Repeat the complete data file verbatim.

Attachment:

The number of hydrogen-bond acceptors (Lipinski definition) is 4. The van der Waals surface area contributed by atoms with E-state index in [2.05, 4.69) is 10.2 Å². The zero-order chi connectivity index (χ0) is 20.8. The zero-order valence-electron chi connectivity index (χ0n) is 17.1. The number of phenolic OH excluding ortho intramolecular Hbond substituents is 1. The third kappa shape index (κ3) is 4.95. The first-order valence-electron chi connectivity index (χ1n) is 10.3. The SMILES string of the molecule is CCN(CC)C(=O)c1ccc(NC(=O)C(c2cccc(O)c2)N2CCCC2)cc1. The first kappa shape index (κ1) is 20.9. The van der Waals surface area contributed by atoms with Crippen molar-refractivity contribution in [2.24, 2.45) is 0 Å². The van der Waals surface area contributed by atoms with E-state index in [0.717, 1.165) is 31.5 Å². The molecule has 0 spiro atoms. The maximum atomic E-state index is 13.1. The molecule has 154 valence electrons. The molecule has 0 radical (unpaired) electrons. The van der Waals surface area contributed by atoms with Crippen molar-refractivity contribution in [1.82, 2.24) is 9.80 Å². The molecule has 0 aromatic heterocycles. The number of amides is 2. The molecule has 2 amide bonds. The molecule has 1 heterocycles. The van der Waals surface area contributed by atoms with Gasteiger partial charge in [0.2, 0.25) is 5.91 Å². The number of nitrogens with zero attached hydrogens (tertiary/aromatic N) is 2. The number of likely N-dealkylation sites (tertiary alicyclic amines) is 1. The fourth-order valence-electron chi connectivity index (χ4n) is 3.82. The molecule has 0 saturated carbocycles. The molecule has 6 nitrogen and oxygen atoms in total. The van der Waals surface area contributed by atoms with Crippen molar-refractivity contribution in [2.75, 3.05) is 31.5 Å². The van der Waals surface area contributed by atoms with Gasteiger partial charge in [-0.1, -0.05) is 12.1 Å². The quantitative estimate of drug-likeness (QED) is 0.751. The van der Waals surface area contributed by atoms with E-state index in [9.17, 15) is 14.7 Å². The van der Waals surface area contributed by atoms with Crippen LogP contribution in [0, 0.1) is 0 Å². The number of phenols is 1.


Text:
The number of hydrogen-bond acceptors (Lipinski definition) is 4. The van der Waals surface area contributed by atoms with E-state index in [2.05, 4.69) is 10.2 Å². The zero-order chi connectivity index (χ0) is 20.8. The zero-order valence-electron chi connectivity index (χ0n) is 17.1. The number of phenolic OH excluding ortho intramolecular Hbond substituents is 1. The third kappa shape index (κ3) is 4.95. The first-order valence-electron chi connectivity index (χ1n) is 10.3. The SMILES string of the molecule is CCN(CC)C(=O)c1ccc(NC(=O)C(c2cccc(O)c2)N2CCCC2)cc1. The first kappa shape index (κ1) is 20.9. The van der Waals surface area contributed by atoms with Crippen molar-refractivity contribution in [2.24, 2.45) is 0 Å². The van der Waals surface area contributed by atoms with E-state index in [0.717, 1.165) is 31.5 Å². The molecule has 0 spiro atoms. The maximum atomic E-state index is 13.1. The molecule has 154 valence electrons. The molecule has 0 radical (unpaired) electrons. The van der Waals surface area contributed by atoms with Crippen molar-refractivity contribution in [1.82, 2.24) is 9.80 Å². The molecule has 0 aromatic heterocycles. The number of amides is 2. The molecule has 2 amide bonds. The molecule has 1 heterocycles. The van der Waals surface area contributed by atoms with Gasteiger partial charge in [0.2, 0.25) is 5.91 Å². The number of nitrogens with zero attached hydrogens (tertiary/aromatic N) is 2. The number of likely N-dealkylation sites (tertiary alicyclic amines) is 1. The fourth-order valence-electron chi connectivity index (χ4n) is 3.82. The molecule has 0 saturated carbocycles. The molecule has 6 nitrogen and oxygen atoms in total. The van der Waals surface area contributed by atoms with Crippen molar-refractivity contribution in [2.75, 3.05) is 31.5 Å². The van der Waals surface area contributed by atoms with Gasteiger partial charge in [-0.1, -0.05) is 12.1 Å². The quantitative estimate of drug-likeness (QED) is 0.751. The van der Waals surface area contributed by atoms with E-state index in [9.17, 15) is 14.7 Å². The van der Waals surface area contributed by atoms with Crippen LogP contribution in [0, 0.1) is 0 Å². The number of phenols is 1.